Not really. The charges may not say "Failure to pay debt" but they are a direct result of failing to pay the debt or of being poor.
If you can't pay the debt, so you get fined with legal fees because you can't pay the debt. Now you don't pay the legal fees which are probably astronomical relative to the debt you owed in the first place, so you get charged with contempt of court and thrown in jail. It's all a direct result of failure to pay.
“they are a direct result of failing to pay the debt or of being poor...It’s all a direct result of failure to pay.”
Methinks you need to look up the word “direct.”
“The charges may not say ‘Failure to pay debt’ but they are a direct result of failing to pay the debt or of being poor.”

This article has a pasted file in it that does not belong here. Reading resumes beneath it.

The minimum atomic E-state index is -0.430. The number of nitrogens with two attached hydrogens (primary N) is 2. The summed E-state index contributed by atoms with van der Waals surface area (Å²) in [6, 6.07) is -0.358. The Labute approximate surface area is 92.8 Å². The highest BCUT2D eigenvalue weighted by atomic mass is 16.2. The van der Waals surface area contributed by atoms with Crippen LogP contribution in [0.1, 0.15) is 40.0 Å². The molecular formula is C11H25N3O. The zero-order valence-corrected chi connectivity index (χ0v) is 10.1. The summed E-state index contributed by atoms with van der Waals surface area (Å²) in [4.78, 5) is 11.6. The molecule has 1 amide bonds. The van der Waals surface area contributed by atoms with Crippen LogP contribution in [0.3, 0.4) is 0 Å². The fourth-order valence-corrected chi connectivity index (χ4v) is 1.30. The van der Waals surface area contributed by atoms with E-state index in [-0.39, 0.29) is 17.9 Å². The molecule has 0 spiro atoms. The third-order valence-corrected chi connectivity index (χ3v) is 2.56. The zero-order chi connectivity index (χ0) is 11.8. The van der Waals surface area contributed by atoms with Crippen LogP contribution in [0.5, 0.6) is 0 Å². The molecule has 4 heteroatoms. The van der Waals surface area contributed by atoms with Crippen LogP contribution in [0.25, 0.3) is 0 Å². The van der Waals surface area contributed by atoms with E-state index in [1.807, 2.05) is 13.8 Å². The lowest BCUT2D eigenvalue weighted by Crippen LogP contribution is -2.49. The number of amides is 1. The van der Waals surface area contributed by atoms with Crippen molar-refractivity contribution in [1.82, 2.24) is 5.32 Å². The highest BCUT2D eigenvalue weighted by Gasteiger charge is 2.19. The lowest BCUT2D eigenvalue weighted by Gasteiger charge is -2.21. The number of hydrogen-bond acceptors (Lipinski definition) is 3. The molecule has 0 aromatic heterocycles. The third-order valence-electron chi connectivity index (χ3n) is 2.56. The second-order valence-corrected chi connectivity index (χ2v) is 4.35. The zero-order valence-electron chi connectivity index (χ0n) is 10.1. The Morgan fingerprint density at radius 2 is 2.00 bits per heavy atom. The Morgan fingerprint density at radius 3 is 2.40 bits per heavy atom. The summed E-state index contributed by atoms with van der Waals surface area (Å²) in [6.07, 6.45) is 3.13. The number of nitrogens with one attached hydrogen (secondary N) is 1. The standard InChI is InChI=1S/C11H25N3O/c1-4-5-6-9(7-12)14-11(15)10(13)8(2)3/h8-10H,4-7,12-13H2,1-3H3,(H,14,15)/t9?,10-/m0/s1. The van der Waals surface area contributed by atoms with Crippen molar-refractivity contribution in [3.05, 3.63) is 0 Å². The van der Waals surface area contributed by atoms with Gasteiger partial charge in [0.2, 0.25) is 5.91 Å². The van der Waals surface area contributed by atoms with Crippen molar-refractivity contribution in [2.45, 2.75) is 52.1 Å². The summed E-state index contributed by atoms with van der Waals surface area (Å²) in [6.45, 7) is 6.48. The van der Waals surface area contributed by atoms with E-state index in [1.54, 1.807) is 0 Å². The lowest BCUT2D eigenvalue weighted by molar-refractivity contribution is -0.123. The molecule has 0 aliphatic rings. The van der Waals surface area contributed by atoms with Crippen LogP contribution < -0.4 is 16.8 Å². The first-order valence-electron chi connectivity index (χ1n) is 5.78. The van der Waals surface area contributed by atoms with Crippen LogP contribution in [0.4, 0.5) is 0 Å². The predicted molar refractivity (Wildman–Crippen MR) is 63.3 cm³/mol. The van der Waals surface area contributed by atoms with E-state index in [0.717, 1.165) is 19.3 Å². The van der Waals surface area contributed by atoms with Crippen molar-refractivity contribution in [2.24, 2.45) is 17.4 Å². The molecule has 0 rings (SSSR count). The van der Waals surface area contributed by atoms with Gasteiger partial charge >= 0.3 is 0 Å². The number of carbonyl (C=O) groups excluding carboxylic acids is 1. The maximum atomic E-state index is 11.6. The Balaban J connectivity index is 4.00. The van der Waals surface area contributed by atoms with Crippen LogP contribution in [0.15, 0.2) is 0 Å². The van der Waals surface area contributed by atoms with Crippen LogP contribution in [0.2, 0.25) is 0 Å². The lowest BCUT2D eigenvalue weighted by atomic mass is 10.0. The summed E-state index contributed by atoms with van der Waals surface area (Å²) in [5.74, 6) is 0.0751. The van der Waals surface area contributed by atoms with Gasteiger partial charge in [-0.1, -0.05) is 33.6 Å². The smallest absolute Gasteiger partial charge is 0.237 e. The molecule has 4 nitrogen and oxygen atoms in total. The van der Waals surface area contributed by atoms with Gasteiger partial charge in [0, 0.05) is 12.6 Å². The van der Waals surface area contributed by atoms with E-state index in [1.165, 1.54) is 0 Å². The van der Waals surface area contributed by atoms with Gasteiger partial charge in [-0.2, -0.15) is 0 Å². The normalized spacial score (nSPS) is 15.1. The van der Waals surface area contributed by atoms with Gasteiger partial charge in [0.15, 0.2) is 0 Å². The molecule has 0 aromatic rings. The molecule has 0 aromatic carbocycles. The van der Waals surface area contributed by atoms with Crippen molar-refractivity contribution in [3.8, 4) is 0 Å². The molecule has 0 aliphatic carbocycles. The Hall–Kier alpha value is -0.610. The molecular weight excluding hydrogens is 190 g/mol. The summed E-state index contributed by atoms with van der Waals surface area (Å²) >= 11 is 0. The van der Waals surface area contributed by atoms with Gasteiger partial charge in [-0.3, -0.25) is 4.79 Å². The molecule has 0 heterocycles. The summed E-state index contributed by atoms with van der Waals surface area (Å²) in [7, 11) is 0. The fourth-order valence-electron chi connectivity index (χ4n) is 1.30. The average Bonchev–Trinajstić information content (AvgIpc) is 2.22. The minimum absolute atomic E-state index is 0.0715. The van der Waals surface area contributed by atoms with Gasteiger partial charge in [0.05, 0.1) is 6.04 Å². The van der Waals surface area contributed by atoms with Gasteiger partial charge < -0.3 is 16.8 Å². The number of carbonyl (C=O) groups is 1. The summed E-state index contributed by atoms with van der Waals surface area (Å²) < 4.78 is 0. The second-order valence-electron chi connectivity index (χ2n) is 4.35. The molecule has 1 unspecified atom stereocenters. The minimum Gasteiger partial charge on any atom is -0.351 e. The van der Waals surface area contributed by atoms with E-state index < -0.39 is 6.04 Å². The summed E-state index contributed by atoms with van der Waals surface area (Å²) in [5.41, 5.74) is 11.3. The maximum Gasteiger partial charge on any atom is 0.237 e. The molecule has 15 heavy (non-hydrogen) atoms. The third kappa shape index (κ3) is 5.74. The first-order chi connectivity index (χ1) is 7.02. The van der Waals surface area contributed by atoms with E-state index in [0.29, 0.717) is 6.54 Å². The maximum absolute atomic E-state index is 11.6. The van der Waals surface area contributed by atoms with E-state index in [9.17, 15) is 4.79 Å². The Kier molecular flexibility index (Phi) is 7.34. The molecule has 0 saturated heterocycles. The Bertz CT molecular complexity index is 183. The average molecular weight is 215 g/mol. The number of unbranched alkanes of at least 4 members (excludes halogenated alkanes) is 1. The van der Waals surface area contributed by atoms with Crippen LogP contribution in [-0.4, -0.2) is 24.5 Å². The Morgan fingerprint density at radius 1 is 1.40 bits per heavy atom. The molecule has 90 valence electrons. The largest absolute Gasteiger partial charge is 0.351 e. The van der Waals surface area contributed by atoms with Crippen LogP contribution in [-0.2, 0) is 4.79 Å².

I’m not opposed to people being able to plead poverty, but you have to be there to plead it. Also, perhaps if you’re poor you should be extra careful not to get into debt in the first place. Also again, is poverty really the issue? It was more that she didn’t think the debt was hers. She might’ve been easily been able to pay it had she recognized an obligation.
Also again again, we’re talking about $280 here, not tens of thousands. There may exist people unable to pay that. Those people probably have bigger problems, like not being able to function as adults.